Get Vaccinated!

Back in September, I developed a simple model to predict how many more Americans would die from COVID-19. Over this long weekend, I updated the model with numbers from the New York Times on Friday, November 26.

As I entered the numbers and watched the changes, I had questions about some of my assumptions, so I won’t post the whole spreadsheet the way I did in September. I think the bottom lines are no worse than any other projection. Across the US, 133,859,829 people remain susceptible. That’s 40% of the population. We need that to be closer to 10%. In September, the number was 147,194,141.

Although unvaccinated people have been filling hospitals, their numbers are not enough to make a big difference in those remaining susceptible to the disease. Additionally, evidence is mounting that having been infected with the virus produces less, shorter-lasting immunity than vaccination does.

I did not do a formal sensitivity analysis, but watching the numbers in the spreadsheet change made it clear that vaccination is the biggest factor in decreasing the numbers of susceptible people. Over the next few weeks, we will see large numbers of children vaccinated, which will help, but children in the age group newly opened for vaccination number about 33 million.

South Africa has one of the best surveillance programs for the virus, and they have found a new variant, which the WHO has called Omicron. None of the things that we want to know – NOW! – are available, and they won’t be available for weeks. Omicron has many more mutations than previous variants, which means it’s been hiding out somewhere as those mutations piled up.

Which means that the earlier variants weren’t as transmissible as Delta. One of the things I am watching for is Omicron’s transmissibility relative to Delta. If it’s much less, it won’t replace Delta, no matter what its other characteristics.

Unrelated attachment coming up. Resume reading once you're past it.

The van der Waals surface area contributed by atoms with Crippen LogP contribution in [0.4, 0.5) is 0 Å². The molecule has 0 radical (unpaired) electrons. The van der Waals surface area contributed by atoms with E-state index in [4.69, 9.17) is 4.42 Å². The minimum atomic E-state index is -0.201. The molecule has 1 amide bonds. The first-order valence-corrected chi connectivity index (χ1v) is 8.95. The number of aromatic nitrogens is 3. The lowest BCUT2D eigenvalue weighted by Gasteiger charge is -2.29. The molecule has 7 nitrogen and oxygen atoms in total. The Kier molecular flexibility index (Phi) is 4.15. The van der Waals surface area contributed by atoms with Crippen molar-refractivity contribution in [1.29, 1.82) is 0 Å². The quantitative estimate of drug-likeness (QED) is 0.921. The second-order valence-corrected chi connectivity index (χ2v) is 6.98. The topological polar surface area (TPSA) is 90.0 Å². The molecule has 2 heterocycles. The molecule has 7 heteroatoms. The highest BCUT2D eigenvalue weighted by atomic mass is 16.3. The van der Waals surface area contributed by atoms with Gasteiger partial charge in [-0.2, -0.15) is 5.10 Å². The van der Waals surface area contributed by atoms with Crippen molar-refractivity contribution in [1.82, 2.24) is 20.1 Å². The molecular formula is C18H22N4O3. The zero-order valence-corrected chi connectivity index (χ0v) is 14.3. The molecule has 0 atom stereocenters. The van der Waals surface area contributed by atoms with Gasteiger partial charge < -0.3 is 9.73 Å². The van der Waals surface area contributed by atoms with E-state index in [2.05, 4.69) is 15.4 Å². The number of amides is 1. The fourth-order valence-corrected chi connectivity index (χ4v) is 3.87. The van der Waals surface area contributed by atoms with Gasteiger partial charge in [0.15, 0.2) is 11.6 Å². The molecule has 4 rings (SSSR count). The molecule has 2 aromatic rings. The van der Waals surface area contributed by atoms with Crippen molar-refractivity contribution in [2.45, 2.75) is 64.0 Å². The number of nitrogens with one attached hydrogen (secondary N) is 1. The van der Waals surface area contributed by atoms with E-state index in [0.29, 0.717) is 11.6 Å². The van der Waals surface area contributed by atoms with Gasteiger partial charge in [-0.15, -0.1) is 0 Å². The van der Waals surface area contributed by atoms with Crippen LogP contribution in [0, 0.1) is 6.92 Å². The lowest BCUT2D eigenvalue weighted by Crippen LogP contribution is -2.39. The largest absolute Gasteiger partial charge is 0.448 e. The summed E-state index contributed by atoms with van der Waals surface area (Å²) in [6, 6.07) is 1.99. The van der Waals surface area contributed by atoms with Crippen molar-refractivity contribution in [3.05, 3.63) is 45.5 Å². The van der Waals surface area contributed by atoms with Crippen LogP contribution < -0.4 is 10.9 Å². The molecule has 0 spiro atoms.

Here’s a good summary of what is known about Omicron. And here’s WHO’s update. What you need to do is the same as before – get vaccinated, mask up, use testing before getting together with people. And tell your legislative representatives we need to vaccinate the world.

Cross-posted to Lawyers, Guns & Money

Trevor Bedford’s Covid Endgame

I was surprised last week to see one of the epidemiologists I follow admonishing those who think that covid’s “becoming endemic” is a good thing for humans. It is a good thing for SARS-CoV-2, because endemicity means it persists in the human population, although at a mostly steady state. I didn’t realize that some thought it was a good thing for the rest of us.

SARS-CoV-2 is pretty much everywhere that humans go now, and maybe further than that. Covid has even reached Antarctica. There have been several narrative descriptions of what we can expect in the mid-term future, but I am wary of those.

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Modeling The Pandemic: How Many Will Die?

A while back, when it seemed like a lot of people were becoming ill with covid, I wondered how long it would take to get to herd immunity the hard way. It turned out that, although it seems like horrendous numbers are becoming ill, the percentages of the population were much smaller than I had intuited.